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African American Communities and Mental Health
Mental Health America works nationally and locally to raise awareness about mental health. We believe that everyone at risk for mental illnesses and related disorders should receive early and effective interventions. Historically, communities of color experience unique and considerable challenges in accessing mental health services.
13.2% of the U.S. population, or roughly 42 million people, identify themselves as African American, according to 2013 US Census Bureau numbers. (1) Another 1 percent identified as multiracial. This represents an increase from 12 percent of the U.S. population, or roughly 34 million people, who identified themselves as African American in the 2000 Census. (2) In 2007, roughly 3 million of all blacks in the U.S. were foreign born. (3)
As of 2010, Fifty-five percent of all blacks lived in the South, 18 percent lived in the Midwest, 17 percent in the Northeast, and 10 percent in the West. (4)
Historical adversity, which includes slavery, sharecropping and race-based exclusion from health, educational, social and economic resources, translates into socioeconomic disparities experienced by African Americans today. Socioeconomic status, in turn, is linked to mental health: People who are impoverished, homeless, incarcerated or have substance abuse problems are at higher risk for poor mental health.
Notwithstanding the 2008 election of our first African American President, racism continues to have an impact on the mental health of African Americans. Negative stereotypes and attitudes of rejection have decreased, but continue to occur with measurable, adverse consequences. Historical and contemporary instances of negative treatment have led to a mistrust of authorities, many of whom are not seen as having the best interests of African Americans in mind.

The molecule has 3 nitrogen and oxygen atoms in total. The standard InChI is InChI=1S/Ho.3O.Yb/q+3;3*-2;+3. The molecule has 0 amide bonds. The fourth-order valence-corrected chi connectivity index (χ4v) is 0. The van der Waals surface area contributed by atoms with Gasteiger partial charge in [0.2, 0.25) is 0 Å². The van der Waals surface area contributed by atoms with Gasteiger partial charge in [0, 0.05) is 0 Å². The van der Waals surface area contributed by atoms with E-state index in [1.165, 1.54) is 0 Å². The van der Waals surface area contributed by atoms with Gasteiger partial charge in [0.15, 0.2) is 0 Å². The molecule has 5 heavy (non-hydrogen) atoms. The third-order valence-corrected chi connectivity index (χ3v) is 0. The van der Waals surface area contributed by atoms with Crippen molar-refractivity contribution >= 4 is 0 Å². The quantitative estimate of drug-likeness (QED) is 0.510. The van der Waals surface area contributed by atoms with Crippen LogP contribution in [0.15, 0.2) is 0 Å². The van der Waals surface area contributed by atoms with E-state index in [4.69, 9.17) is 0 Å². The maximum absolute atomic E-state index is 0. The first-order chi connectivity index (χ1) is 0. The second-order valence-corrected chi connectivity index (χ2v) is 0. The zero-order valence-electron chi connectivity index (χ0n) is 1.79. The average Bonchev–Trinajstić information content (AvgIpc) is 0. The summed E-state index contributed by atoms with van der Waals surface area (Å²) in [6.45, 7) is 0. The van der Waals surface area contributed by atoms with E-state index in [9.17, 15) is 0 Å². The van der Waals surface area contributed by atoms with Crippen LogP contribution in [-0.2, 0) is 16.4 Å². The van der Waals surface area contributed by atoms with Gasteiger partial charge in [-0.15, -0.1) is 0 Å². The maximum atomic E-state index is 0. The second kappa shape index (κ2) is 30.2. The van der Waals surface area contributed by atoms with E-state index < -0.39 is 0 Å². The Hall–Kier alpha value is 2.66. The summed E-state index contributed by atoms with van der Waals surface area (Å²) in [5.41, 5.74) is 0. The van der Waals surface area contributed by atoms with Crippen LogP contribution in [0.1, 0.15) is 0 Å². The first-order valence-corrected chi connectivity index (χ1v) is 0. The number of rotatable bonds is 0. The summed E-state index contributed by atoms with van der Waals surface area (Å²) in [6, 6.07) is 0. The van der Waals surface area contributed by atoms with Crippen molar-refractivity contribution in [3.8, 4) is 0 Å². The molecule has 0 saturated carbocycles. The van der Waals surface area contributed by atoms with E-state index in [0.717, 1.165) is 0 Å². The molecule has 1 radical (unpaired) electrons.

According to the US HHS Office of Minority Health: (5)
- Adult blacks are 20 percent more likely to report serious psychological distress than adult whites.
- Adult blacks living below poverty are two to three times more likely to report serious psychological distress than those living above poverty.
- Adult blacks are more likely to have feelings of sadness, hopelessness, and worthlessness than are adult whites.
- And while blacks are less likely than whites to die from suicide as teenagers, black teenagers are more likely to attempt suicide than are white teenagers (8.2 percent v. 6.3 percent)
African Americans of all ages are more likely to be victims of serious violent crime than are non-Hispanic whites, making them more likely to meet the diagnostic criteria for post-traumatic stress disorder (PTSD).
Historically, attitudinal barriers have led to roadblocks to accessing services and treatment. In 1996, MHA commissioned a national survey on clinical depression. The survey explored the barriers preventing Americans seeking treatment and gauged overall knowledge of and attitudes toward depression. This survey revealed that:
- 63 percent of African Americans believe that depression is a personal weakness, this is significantly higher than the overall survey average of 54 percent.
- Only 31 percent of African Americans believed that depression was a “health problem.”
- African Americans were more likely to believe that depression was “normal” than the overall survey average.
- 56 percent believed that depression was a normal part of aging
- 45 percent believed it was normal for a mother to feel depressed for at least two weeks after giving birth
- 40 percent believed it was normal for a husband or wife to feel depressed for more than a year after the death of a spouse.
- Barriers to the treatment of depression cited by African Americans included:
- Denial (40 percent)
- Embarrassment/shame (38 percent)